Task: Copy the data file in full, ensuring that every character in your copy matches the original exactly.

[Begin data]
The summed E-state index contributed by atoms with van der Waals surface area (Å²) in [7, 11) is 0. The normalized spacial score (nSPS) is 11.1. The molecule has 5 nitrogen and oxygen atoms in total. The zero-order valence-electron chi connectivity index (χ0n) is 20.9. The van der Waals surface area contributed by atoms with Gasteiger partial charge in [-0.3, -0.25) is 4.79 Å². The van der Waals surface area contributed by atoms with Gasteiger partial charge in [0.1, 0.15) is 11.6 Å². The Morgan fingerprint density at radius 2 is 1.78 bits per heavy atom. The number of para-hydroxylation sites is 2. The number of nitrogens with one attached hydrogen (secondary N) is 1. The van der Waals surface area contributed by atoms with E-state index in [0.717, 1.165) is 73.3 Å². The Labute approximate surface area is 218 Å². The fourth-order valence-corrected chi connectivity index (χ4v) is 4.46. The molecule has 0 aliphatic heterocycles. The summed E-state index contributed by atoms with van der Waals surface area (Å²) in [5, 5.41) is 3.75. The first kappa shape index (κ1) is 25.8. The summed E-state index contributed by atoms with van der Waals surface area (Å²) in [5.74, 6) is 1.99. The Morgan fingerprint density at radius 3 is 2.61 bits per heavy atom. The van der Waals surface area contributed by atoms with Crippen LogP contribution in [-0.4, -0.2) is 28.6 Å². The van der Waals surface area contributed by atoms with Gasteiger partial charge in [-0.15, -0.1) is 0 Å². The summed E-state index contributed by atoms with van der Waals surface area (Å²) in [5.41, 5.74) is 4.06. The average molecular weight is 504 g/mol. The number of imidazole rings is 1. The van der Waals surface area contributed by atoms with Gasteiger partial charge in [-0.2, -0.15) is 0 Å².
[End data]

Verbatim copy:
The summed E-state index contributed by atoms with van der Waals surface area (Å²) in [7, 11) is 0. The normalized spacial score (nSPS) is 11.1. The molecule has 5 nitrogen and oxygen atoms in total. The zero-order valence-electron chi connectivity index (χ0n) is 20.9. The van der Waals surface area contributed by atoms with Gasteiger partial charge in [-0.3, -0.25) is 4.79 Å². The van der Waals surface area contributed by atoms with Gasteiger partial charge in [0.1, 0.15) is 11.6 Å². The Morgan fingerprint density at radius 2 is 1.78 bits per heavy atom. The number of para-hydroxylation sites is 2. The number of nitrogens with one attached hydrogen (secondary N) is 1. The van der Waals surface area contributed by atoms with E-state index in [0.717, 1.165) is 73.3 Å². The Labute approximate surface area is 218 Å². The fourth-order valence-corrected chi connectivity index (χ4v) is 4.46. The molecule has 0 aliphatic heterocycles. The summed E-state index contributed by atoms with van der Waals surface area (Å²) in [5, 5.41) is 3.75. The first kappa shape index (κ1) is 25.8. The summed E-state index contributed by atoms with van der Waals surface area (Å²) in [5.74, 6) is 1.99. The Morgan fingerprint density at radius 3 is 2.61 bits per heavy atom. The van der Waals surface area contributed by atoms with Crippen LogP contribution in [-0.4, -0.2) is 28.6 Å². The van der Waals surface area contributed by atoms with Gasteiger partial charge in [-0.15, -0.1) is 0 Å². The summed E-state index contributed by atoms with van der Waals surface area (Å²) in [5.41, 5.74) is 4.06. The average molecular weight is 504 g/mol. The number of imidazole rings is 1. The van der Waals surface area contributed by atoms with Gasteiger partial charge in [-0.2, -0.15) is 0 Å².